Last month’s blog discussed MIPS reporting under the Quality Payment Program (QPP). Let’s take a deeper look at the MIPS Promoting Interoperability (PI) and Improvement Activities (IA) categories. As the end of the performance year approaches, make sure you’re not overlooking these categories that together make up 40% percent of your overall MIPS composite score. The 2023 minimum threshold to avoid a negative adjustment is 75 total points, so reporting these categories is important toward reaching that goal.
The Promoting Interoperability performance category promotes patient engagement and electronic exchange of information using certified electronic health record technology (CEHRT) and is weighted at 25% of your MIPS composite score. PI measures must be reported for a consecutive 90-day period during the reporting year. Clinicians who report PI must use a CEHRT that is certified to the 2015 Edition Cures Update. The CEHRT must be in place by the first day of the performance period, but only needs to be certified by the last day of the performance period. As in previous years, certain clinician types and special statuses will automatically have their PI category reweighted. Beginning in 2023, the following clinician types will no longer be automatically reweighted and are therefore required to report PI data: nurse practitioners, physician assistants, CRNAs, and clinical nurse specialists. There are instances where clinicians can submit a MIPS Promoting Interoperability Performance Category Hardship Exception application. You have until January 2, 2024 to submit the application if you are experiencing any of the qualifying circumstances.
Clinicians should review the PI category requirements as soon as possible. While most measures will be a simple yes/no attestation or numerators/denominators pulled from your EHR, some measures (like the Security Risk Analysis) require additional work. Remember, you must report all measures, or you’ll receive zero points in this category. Some measures have exclusions, which can be claimed if they don’t apply to your practice. If claiming an exclusion, that measure’s points are reweighted to another PI measure.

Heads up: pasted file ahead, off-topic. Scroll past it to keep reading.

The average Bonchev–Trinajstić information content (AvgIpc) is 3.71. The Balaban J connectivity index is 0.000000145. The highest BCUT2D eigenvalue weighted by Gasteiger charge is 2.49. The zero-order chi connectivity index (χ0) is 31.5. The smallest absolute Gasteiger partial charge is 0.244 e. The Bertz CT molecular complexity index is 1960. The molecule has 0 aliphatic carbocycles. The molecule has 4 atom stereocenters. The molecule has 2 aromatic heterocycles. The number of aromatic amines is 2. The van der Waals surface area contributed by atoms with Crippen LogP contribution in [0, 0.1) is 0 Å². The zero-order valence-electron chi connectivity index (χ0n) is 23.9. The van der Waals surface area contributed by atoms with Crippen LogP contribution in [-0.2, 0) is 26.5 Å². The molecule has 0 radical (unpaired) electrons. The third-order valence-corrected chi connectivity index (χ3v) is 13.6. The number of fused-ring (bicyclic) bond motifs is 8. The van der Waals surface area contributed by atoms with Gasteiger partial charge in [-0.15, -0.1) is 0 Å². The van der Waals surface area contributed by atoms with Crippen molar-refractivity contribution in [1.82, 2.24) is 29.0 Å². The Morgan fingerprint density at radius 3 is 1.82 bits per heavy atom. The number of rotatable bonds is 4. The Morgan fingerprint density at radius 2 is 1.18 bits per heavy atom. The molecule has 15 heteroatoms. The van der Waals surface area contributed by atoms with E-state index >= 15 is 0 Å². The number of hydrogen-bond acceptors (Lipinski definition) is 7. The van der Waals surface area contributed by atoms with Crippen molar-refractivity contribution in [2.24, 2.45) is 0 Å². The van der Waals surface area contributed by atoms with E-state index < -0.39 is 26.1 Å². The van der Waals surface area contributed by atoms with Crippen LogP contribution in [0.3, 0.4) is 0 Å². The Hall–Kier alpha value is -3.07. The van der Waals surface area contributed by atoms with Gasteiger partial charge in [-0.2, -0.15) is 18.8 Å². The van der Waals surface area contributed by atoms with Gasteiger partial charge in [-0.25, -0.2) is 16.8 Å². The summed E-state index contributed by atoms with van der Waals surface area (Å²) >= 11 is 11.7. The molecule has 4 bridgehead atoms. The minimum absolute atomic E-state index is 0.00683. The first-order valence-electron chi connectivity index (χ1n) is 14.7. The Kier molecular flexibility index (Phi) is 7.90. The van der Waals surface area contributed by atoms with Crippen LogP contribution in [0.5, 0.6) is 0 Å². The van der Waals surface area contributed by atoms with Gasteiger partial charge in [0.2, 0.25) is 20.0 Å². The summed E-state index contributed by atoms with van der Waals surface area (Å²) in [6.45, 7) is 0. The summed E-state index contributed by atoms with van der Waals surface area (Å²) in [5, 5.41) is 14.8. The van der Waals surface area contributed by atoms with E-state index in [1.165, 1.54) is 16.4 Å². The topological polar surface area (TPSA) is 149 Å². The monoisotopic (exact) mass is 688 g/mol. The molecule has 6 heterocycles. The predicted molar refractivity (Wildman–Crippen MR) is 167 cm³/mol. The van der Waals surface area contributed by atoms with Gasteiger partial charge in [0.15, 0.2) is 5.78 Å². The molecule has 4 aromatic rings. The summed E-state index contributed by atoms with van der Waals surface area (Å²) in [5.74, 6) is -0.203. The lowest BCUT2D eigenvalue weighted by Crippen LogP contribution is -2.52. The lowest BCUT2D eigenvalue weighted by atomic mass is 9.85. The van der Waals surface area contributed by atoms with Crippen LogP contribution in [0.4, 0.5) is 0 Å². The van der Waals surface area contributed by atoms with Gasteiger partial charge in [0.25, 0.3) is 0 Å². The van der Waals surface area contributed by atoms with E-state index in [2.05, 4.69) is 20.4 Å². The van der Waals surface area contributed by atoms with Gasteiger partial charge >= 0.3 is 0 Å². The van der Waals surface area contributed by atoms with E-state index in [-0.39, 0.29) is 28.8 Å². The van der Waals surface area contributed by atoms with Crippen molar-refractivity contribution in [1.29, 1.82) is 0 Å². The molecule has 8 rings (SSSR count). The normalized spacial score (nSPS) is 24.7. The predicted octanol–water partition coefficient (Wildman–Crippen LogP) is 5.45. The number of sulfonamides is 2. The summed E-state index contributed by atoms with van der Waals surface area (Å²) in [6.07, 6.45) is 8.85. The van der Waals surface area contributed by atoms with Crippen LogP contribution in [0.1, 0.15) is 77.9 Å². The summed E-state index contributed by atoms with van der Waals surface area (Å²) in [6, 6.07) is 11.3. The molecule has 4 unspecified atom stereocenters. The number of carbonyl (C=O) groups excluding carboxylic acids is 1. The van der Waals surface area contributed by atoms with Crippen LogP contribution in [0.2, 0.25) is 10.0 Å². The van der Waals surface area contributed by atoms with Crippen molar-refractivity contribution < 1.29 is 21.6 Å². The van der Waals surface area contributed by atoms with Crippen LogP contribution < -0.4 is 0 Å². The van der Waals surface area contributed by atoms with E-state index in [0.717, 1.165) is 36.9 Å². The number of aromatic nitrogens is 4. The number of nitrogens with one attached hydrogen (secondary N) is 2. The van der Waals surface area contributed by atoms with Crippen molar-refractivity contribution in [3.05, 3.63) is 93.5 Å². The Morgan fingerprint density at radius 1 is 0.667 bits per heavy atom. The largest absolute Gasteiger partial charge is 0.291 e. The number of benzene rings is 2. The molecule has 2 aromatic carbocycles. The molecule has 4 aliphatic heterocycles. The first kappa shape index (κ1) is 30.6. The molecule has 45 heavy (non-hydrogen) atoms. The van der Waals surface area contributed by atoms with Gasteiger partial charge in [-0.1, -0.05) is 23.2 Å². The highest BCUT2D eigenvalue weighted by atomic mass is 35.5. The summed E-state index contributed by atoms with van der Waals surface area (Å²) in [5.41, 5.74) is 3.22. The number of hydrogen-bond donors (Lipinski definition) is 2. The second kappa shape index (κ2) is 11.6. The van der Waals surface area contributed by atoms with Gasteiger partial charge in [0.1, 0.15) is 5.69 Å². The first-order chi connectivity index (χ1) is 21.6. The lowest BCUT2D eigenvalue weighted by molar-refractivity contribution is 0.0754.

Improvement Activities are worth 15% of your MIPS composite score and can be a relatively painless way to earn additional points for your final score. Activities have a minimum of a continuous 90-day performance period for 2023 unless otherwise stated in the activity description. Each activity must be performed in 2023, but multiple activities don’t have to be performed during the same 90-day period. There are 40 maximum points in this category and activities are either medium- or high-weighted. For most clinicians, medium-weighted measures earn 10 points and high-weighted earn 20 points each (unless you have a special status, then those points are doubled). There are some caveats to reporting these measures so read through the measure instructions – some have limitations on how many years they can be reported, some require a longer reporting period than 90 days, and if reporting as a group, at least 50% of clinicians in a group must report the same activity. When you attest to an activity, you don’t need to submit your documentation, but you will have to keep it for six years in case you’re audited by CMS.
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